Augusta is ground zero for the future of unmanned cargo flight testing.
In time, the data collected at Augusta Regional will help NASA plan a way to make these flights safer.
While unmanned flights are little ways out, we get to watch it all develop firsthand.
“It’s a really exciting time in aviation right now,” said Diane Johnston with the Augusta Regional Airport.
That’s because we will soon see big Delta flights mixed with little drones that are helping pave the way for future technology at airports.
“Drones, unmanned systems, this new technology is the way that aviation is moving,” she said.
Augusta Regional’s new partnership with the University of Alaska-Fairbanks helps companies test new technology.
“Any drone operator that is working or manufacturer that has a product or service that needs to be tested will be able to come out and test at the Augusta Regional Airport,” she said.
Those companies gather flight data on those products, which is sent to the FAA which then sends it to NASA. Rules and regulations will be made off that data.
“This is the future of the aerospace, aviation, industry,” said Johnston.
Augusta Regional is looking to stay at the forefront with this plan. It includes adding a future drone zone, vertical and electric aircraft hangar, and an electric aircraft charging station.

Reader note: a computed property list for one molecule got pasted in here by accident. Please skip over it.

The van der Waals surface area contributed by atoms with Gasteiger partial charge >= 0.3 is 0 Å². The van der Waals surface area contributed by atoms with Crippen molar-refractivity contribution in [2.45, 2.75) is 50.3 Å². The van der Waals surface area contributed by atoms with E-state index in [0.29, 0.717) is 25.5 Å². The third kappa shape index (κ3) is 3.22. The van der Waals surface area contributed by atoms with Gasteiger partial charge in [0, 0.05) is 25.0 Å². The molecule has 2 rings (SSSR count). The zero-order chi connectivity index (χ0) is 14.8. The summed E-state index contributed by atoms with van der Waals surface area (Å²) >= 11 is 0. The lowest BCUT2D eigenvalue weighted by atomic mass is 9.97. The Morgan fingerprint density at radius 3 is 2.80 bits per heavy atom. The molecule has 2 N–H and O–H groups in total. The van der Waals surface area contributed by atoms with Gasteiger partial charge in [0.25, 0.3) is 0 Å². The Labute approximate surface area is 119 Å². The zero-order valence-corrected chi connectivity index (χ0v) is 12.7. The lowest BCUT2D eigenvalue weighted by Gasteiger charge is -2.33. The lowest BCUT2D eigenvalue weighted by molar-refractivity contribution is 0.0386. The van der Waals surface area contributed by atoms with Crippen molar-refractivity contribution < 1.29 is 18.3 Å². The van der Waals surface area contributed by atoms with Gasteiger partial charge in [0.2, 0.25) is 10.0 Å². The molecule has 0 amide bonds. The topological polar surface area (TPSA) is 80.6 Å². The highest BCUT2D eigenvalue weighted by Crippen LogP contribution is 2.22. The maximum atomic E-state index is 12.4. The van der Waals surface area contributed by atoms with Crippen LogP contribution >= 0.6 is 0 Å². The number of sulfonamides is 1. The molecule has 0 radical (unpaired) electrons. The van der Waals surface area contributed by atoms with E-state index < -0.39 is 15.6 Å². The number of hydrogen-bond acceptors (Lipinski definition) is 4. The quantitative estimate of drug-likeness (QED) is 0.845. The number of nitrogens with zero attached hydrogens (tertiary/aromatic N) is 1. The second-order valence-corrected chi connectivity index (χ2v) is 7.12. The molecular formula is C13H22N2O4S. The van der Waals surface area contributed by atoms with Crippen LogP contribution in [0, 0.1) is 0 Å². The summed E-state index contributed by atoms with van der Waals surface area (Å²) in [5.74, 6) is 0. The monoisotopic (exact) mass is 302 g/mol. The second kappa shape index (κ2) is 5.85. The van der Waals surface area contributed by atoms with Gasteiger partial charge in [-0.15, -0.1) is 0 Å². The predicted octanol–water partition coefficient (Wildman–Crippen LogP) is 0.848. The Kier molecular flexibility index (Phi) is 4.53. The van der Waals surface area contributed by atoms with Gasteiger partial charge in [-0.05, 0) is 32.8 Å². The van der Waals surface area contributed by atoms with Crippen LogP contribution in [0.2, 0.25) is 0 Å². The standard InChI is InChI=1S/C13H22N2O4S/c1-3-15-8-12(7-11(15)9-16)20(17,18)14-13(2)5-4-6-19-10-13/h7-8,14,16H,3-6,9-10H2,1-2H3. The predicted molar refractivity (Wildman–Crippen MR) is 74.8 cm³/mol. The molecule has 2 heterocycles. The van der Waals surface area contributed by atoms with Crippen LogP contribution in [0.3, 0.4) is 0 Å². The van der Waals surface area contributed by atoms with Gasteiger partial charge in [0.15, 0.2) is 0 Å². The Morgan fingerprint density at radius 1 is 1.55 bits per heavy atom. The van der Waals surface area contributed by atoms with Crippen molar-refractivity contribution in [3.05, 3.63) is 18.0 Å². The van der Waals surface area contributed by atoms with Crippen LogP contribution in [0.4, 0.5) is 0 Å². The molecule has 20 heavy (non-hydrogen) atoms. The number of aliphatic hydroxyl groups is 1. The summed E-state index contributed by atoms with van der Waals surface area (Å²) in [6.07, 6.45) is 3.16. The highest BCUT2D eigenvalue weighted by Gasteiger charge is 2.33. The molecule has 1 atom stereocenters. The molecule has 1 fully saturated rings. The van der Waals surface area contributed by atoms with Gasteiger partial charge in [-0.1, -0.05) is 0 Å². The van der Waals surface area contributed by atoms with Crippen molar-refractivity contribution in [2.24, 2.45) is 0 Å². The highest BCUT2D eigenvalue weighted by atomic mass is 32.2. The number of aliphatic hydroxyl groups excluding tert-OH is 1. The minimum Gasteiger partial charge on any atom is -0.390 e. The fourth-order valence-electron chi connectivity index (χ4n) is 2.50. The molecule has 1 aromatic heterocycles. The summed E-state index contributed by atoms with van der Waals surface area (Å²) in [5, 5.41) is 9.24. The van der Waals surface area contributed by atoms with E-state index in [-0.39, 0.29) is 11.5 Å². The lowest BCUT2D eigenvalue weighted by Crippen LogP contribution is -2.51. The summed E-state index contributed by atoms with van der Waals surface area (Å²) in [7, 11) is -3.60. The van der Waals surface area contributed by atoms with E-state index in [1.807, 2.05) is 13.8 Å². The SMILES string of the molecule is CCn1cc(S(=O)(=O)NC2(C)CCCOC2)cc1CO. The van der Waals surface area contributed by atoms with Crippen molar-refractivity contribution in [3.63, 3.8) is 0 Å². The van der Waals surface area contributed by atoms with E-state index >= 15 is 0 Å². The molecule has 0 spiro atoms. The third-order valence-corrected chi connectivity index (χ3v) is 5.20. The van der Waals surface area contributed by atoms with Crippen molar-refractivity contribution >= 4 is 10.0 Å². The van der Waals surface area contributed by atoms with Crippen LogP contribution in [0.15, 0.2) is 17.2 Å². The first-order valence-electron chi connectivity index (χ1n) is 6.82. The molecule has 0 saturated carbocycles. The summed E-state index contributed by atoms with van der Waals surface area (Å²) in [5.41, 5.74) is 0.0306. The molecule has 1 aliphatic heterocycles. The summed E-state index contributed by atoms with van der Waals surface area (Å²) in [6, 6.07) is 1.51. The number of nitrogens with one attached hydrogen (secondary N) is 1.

“We had absolutely nothing about electric aircraft, we had nothing about unmanned aircraft, we hadn’t even started looking at it, and we all of the sudden realized there’s all this new technology, and we need to get ready for it. The FAA might be a bit behind the power curve, but the private industry is out there right now. They’re developing these, they’re operating them, and we need to be able to accommodate them as they come on board,” she said.
That also means bringing drone pilot training to Augusta.
Jeff Hemming with Carolina Drone Academy said: “What it’s going to do is open up a bunch of technology, and we’re at a perfect time where the rules and regulations are coming together to allow for a lot of different solutions.”
Those solutions will help Augusta Regional keep up with technology.
Johnston said: “That’s what all of this is leading to, is safe integration and accommodating these future technologies.”